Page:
July 10, 2015 at 11:28 PM #3947
MUMBAI: After a slash in India’s healthcare budget and key public health initiatives, now the country’s ambitious tuberculosis control programme is facing a serious challenge, which could jeopardise supply of medicines, and lead to inadequate diagnostic services for TB patients.
The proposed funding cuts in the country’s TB control programme could lead to serious consequences like stock-outs of key TB medicines, and inadequate or shortage of specialised diagnostic kits, leaving patients in the lurch, and, in certain cases, to either face a relapse of the disease, or lead them to the dreaded drug-resistant form.
The fifth TB Joint Monitoring Mission 2015 in a draft report has observed that implementation of the National Strategic Plan (NSP) for the five-year period 2012-2017 is not on track, with vital procurements delayed and many planned activities not implemented
According to the Central TB Division, India has the highest burden of TB with two million cases every year, with over 60,000 drug-resistant TB patients.
Worse, the expansion of resources planned under the NSP which would triple the expenditure of the prior plan, has not been matched by allocation. While RNTCP expenditure has increased 27% since 2012, there is a growing gap between the allocation of funds and the minimum investment required to reach the goals of the Plan.
If this trend continues, final expenditure on the Plan would reduce to Rs 3,000 crore, or two thirds of the minimum of Rs 4,500 crore required, the draft report of the TB Joint Monitoring Mission 2015, a copy of which is available with TOI, warns.
It is not known whether the recommendations (of the draft) will be accepted by the government, experts say, adding that the JMM report may also be “modified”. The last JMM report came in 2012.
JMM members include international experts and donor partners (agencies like WHO, Gates Foundation, Global Fund) and national members (various stakeholders), officials from ministry of health, which reviewed India’s RNTCP from April 2015.
Says Dr Anant Bhan researcher, Global Health and Bioethics, “There is little doubt that there are major concerns about key national programmes like those of TB and AIDS control. With uncertainty about funding and budgetary cuts, there have been repeated stock-outs of drugs and diagnostics which could jeopardize the progress made in these programmes. Timely procurement and supply has also been a challenge for the programmes. It’s important to make them more efficient, and to ensure states also take more onus of healthcare funding, but abrupt changes without planning for the transition could push programmes such as AIDS and TB control into a crisis. It would of course also lead to the possibility of increased drug-resistance, a public health crisis India is already suffering from”.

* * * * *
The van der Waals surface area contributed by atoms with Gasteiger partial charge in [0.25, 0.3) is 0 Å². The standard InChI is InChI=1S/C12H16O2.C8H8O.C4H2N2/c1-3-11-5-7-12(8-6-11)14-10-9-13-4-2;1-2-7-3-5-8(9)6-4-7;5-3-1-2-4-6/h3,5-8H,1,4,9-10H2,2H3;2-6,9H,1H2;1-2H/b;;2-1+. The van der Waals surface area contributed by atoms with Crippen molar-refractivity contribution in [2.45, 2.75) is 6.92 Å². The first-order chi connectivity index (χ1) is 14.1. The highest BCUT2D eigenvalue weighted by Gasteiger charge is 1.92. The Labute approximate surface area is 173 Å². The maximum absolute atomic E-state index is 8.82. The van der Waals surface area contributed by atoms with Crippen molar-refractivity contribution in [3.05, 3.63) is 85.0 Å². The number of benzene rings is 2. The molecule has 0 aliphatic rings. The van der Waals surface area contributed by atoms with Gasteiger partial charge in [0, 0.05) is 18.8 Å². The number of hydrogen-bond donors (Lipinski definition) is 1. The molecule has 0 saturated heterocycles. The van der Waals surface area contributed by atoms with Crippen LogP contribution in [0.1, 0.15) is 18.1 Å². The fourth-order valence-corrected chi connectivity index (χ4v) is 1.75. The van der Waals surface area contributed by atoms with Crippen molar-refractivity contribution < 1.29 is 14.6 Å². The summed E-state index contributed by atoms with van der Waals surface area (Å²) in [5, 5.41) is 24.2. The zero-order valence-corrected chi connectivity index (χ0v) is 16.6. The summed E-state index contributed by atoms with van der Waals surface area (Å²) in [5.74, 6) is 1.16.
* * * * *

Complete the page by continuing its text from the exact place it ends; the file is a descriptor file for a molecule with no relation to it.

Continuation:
Additional investment of at least Rs 750 crore annually will be required to reach the ambitious goals of the End TB Strategy. The government, along with WHO adopted the End TB Strategy in May 2014, which is crucial for the country as it bears a quarter of the global burden of the disease.
The scale-up of the TB control programme will be impacted, and many patients may go undiagnosed and continue to suffer with the infection, due to the shortage of specialised tests.
“Introduction of daily therapy in India’s DOTS programme has been long delayed by the Central TB Division, despite the guidance for immediate roll-out of daily therapy for HIV positive people by AIDS programme technical group two years back. With further budget cuts in TB programme, the adoption of daily TB regimen to curtail growing drug resistant TB among HIV positives still seems like a distant dream,” said Vikas Ahuja, President, Delhi Network of Positive People.
Not only that, the procurement and supply chain management continues to be a problem area with delays in procurement of GeneXpert (diagnostic), bad storage conditions and limited capacity of states. The report specifically mentions the 10 month stock outs of GeneXpert cartridges in Andhra Pradesh.
Worse, the JMM observed that two-thirds of the recommendations of JMM 2012 have not been fully implemented.
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